We meet Judge Lance Ito (Kenneth Choi) right before the plea hearing. It's another moment when Detective Mark Furhman's (Steven Pasquale) name could have been be flagged. Ito's wife, Margaret York (Carolyn Crotty), who at the time is a captain in the LAPD, appears in his office. He tells her he's been selected as the judge on the Simpson trial. She congratulates him and he gives her a form to sign saying that it won't be a conflict of interest, because of her role in the LAPD and the fact that they're married. She pauses over Fuhrman's name because the two had worked together before — York had been his supervising commander. If things had gone differently, York might have had to testify in the case. Nevertheless, this never came to fruition.
Then, it's time for the plea hearing. Simpson enters a plea of "Absolutely 100% not guilty." He gives a thumbs up to his team. Shapiro pats him on the back. This actually happened.
And let's all give a "Brentwood hello" to Faye Resnick (Connie Britton). Well, maybe not a Brentwood hello, because that involves waking a man up by going down on him. Apparently, Nicole Brown Simpson loved to. Resnick lets this detail slip in the tell-all book she's writing about her dearly departed friend. She also includes fun facts, like the two of them used to go on cocaine binges and have lesbian sex. Oh, but she also wants to include the fact that Nicole was a great mother.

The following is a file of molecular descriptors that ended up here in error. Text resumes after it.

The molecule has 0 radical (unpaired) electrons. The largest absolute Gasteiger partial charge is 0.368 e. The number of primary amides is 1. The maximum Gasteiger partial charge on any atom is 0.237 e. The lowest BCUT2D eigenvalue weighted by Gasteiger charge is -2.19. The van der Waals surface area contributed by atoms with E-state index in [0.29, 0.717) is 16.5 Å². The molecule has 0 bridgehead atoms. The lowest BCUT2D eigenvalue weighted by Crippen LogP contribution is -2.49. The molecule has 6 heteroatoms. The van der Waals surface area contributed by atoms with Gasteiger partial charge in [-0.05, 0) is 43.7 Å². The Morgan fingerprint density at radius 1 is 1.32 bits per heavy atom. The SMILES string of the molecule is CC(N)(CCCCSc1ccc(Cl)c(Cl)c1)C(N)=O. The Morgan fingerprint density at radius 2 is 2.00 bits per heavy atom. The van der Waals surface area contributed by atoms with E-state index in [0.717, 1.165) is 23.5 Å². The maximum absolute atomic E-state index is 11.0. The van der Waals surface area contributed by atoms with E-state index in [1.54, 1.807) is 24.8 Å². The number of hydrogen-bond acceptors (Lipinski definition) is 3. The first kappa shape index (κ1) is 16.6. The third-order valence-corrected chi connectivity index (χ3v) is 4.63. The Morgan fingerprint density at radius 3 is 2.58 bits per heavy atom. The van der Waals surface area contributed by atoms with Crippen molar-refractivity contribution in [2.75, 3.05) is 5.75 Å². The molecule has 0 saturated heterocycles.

Clark is in for a rude awakening during mock jury testing. Most Black jurors sampled think Simpson is innocent. African-American women on the mock jury don't seem to like Marcia Clark. This goes against everything Clark thought from years of trying cases where she defended Black women. She also assumed women would see Simpson as a wife-beater and Nicole as a battered woman. The defense finds during its mock jury testing that they see Simpson as charming and handsome. They see Nicole as a gold-digger.